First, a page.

For ages, men have kept their egos safe and hidden under the idea that masculinity resides in their forearms and is only as strong as the fear in a woman’s mind. But definitions are a flowing stream, they take shape, however, time demands of them. I entered Salayyai Village of Chhatarpur with a rapid heartbeat, anxious as if I was about to get the results for an exam I had prepared for months; but my nervousness transformed into pride and hope when jingles on family planning reached my ears. The men of Chhatarpur, I found, were not to be confined within the rigid definitions of masculinity.
I heard the men of Salayyai tell me how they grew up in houses where domestic violence was nothing out of the ordinary, so when they got married, their wives became victims of their anger. Beating women out of irritation or sometimes in a drunken daze and forcing them to stay within the threshold was expected from these men. The women of Chhatarpur have no option but to spend hours in the dreary company of chulhas and firewood in MP’s swirling heat and lose count of the children they bear as no one considers family planning.
These men had fallen into the pit of archaic behaviour out of ignorance and lack of education. It was overwhelming to hear that our TV show Main Kuch Bhi Kar Sakti Hoon that brought about change in my fictional village of Pratappur, also encouraged some young men in Chhatarpur to bring about change in this small hamlet. One of the group, Raju, pointed out how the episode of Seema losing her life to an untimely and unsafe abortion struck a chord in him and perhaps many others.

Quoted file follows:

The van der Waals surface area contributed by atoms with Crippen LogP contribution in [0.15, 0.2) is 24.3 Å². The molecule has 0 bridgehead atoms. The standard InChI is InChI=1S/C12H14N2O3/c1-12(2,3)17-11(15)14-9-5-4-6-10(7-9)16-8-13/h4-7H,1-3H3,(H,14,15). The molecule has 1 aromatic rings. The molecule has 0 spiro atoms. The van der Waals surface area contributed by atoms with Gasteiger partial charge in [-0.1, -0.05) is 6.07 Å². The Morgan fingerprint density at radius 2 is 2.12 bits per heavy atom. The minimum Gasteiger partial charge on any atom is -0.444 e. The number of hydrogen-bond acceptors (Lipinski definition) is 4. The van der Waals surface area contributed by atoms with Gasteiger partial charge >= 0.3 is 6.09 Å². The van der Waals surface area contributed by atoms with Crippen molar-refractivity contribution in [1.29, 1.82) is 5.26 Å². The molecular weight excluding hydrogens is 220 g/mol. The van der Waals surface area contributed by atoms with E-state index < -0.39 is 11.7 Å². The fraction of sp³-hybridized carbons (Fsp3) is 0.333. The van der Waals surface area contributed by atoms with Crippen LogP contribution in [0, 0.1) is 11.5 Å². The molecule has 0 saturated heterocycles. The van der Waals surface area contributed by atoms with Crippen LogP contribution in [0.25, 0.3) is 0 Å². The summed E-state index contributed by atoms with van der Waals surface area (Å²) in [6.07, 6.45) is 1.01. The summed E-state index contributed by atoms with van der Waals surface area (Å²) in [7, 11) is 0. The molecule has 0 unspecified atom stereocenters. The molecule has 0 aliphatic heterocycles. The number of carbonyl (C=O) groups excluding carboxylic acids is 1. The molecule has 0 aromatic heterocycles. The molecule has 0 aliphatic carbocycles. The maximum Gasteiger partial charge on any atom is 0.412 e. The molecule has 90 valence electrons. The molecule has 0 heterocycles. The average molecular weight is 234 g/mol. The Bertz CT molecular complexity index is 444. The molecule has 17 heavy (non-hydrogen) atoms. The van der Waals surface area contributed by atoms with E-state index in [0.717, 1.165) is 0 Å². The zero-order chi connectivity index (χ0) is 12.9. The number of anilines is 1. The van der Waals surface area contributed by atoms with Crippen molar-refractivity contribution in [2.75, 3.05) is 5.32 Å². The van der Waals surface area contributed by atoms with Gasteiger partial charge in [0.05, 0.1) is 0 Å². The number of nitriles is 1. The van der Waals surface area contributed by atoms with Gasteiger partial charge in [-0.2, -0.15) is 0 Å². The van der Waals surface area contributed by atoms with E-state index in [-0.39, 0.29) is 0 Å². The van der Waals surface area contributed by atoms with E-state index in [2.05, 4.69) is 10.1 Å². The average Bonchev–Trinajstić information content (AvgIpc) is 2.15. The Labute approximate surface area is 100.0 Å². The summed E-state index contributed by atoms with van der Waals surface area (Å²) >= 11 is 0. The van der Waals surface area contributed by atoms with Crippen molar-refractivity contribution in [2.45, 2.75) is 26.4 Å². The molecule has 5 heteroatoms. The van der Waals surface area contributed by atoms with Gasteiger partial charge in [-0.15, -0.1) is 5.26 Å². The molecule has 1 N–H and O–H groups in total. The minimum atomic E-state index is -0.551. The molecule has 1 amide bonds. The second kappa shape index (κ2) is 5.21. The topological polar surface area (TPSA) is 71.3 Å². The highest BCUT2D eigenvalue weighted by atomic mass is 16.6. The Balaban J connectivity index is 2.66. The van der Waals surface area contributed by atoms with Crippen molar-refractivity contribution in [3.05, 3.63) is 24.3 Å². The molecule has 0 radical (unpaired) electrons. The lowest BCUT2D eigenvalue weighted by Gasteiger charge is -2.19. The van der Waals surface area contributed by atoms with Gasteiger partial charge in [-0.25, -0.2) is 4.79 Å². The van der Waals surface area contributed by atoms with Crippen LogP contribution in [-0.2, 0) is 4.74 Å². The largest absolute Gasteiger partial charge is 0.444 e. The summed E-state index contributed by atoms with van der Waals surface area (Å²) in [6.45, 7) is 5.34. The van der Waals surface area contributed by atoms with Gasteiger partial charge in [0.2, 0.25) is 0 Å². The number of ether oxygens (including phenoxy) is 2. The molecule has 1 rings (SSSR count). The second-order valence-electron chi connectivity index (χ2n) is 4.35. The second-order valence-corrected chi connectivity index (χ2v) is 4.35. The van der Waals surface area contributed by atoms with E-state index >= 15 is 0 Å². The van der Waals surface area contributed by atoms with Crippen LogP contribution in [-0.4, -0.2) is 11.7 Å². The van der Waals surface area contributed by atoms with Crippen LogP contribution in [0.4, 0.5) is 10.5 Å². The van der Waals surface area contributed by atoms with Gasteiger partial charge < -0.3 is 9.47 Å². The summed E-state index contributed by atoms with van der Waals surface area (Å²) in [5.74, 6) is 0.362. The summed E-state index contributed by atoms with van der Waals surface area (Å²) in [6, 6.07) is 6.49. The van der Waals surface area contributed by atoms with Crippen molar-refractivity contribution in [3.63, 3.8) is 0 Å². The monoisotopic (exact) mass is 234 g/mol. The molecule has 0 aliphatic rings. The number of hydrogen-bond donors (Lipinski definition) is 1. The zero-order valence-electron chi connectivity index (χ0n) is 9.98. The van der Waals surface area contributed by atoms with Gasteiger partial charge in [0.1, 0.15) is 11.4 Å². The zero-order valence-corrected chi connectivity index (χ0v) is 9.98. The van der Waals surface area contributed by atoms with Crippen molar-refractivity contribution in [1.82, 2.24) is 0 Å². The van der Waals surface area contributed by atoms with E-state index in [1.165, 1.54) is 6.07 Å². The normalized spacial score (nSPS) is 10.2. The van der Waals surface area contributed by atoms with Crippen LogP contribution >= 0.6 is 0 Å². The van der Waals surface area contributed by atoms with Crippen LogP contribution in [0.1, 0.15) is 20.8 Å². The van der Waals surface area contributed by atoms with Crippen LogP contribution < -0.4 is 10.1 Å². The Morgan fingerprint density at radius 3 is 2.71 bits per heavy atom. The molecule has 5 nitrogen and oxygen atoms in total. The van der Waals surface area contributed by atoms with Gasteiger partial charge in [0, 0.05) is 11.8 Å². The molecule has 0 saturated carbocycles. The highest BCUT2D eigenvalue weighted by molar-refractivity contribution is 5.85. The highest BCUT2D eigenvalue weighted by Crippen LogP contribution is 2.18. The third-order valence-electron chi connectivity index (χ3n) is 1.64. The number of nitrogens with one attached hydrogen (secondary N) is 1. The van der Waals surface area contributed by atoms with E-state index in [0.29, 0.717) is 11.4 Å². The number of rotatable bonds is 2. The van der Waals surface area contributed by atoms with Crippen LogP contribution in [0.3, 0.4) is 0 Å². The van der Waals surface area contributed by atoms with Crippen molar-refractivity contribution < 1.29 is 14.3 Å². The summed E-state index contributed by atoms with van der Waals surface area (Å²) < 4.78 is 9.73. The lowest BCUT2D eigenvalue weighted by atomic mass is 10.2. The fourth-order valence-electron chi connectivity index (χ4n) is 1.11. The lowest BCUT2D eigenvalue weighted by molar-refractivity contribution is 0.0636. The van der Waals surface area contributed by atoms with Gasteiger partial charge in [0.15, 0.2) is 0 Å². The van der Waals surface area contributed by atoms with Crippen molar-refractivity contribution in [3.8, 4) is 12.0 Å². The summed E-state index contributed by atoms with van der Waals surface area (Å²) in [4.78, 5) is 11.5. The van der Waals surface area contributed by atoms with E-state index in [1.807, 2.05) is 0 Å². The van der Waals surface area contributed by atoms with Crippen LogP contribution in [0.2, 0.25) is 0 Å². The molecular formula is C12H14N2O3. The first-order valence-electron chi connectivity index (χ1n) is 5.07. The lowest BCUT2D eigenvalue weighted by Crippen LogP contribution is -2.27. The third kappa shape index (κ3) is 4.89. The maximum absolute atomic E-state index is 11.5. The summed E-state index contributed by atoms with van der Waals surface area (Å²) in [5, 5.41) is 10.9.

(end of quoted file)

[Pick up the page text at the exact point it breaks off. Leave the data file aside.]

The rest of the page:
Today these men understand the need to respect their wives’ wishes in having a child before they make decisions to expand their families. Birth control measures and vasectomy are no longer taboo in this village because the men of Chhatarpur realise how these small investments can make a palpable impact on their lives. From taking care of the children to grinding Masalas when the women sit back and take some much-deserved rest – the men of Chhatarpur do it all because they realise that households are happy when partners act as equals.
Women are no longer confined to their houses; once every month the women go out and indulge in whatever pleases their hearts. They hold equal if not a greater say in important decisions about the family’s future. And most importantly, they are the ones who decide what happens with their bodies.
The men of Chhatarpur are a testament to the idea that masculinity is never endangered by compassion and equality, and it resides not in flexed muscles but in the heart. The men of Chhatarpur will not have to write history for it to be kind to them, because virtue and kindness are the greatest weapons known to humanity, and history is kind to those who use them.